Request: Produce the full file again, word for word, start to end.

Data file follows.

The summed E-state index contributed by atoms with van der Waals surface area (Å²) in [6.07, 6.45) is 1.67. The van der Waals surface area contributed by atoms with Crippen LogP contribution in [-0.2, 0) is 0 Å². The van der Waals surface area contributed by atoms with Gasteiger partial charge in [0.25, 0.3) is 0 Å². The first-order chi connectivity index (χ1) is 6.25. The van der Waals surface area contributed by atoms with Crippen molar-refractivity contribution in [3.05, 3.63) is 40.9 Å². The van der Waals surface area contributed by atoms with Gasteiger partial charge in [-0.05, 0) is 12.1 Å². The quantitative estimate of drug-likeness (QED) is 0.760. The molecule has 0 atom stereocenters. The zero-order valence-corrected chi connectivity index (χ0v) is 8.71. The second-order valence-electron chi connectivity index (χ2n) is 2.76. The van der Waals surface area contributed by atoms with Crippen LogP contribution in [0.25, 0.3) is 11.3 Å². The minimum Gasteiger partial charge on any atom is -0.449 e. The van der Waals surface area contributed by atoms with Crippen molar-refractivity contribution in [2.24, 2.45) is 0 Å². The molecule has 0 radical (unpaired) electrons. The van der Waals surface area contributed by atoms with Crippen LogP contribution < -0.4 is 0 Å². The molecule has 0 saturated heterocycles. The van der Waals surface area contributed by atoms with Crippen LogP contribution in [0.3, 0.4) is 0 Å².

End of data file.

The summed E-state index contributed by atoms with van der Waals surface area (Å²) in [6.07, 6.45) is 1.67. The van der Waals surface area contributed by atoms with Crippen LogP contribution in [-0.2, 0) is 0 Å². The van der Waals surface area contributed by atoms with Gasteiger partial charge in [0.25, 0.3) is 0 Å². The first-order chi connectivity index (χ1) is 6.25. The van der Waals surface area contributed by atoms with Crippen molar-refractivity contribution in [3.05, 3.63) is 40.9 Å². The van der Waals surface area contributed by atoms with Gasteiger partial charge in [-0.05, 0) is 12.1 Å². The quantitative estimate of drug-likeness (QED) is 0.760. The molecule has 0 atom stereocenters. The zero-order valence-corrected chi connectivity index (χ0v) is 8.71. The second-order valence-electron chi connectivity index (χ2n) is 2.76. The van der Waals surface area contributed by atoms with Crippen LogP contribution in [0.25, 0.3) is 11.3 Å². The minimum Gasteiger partial charge on any atom is -0.449 e. The van der Waals surface area contributed by atoms with Crippen molar-refractivity contribution in [2.24, 2.45) is 0 Å². The molecule has 0 radical (unpaired) electrons. The van der Waals surface area contributed by atoms with Crippen LogP contribution < -0.4 is 0 Å². The molecule has 0 saturated heterocycles. The van der Waals surface area contributed by atoms with Crippen LogP contribution in [0.3, 0.4) is 0 Å².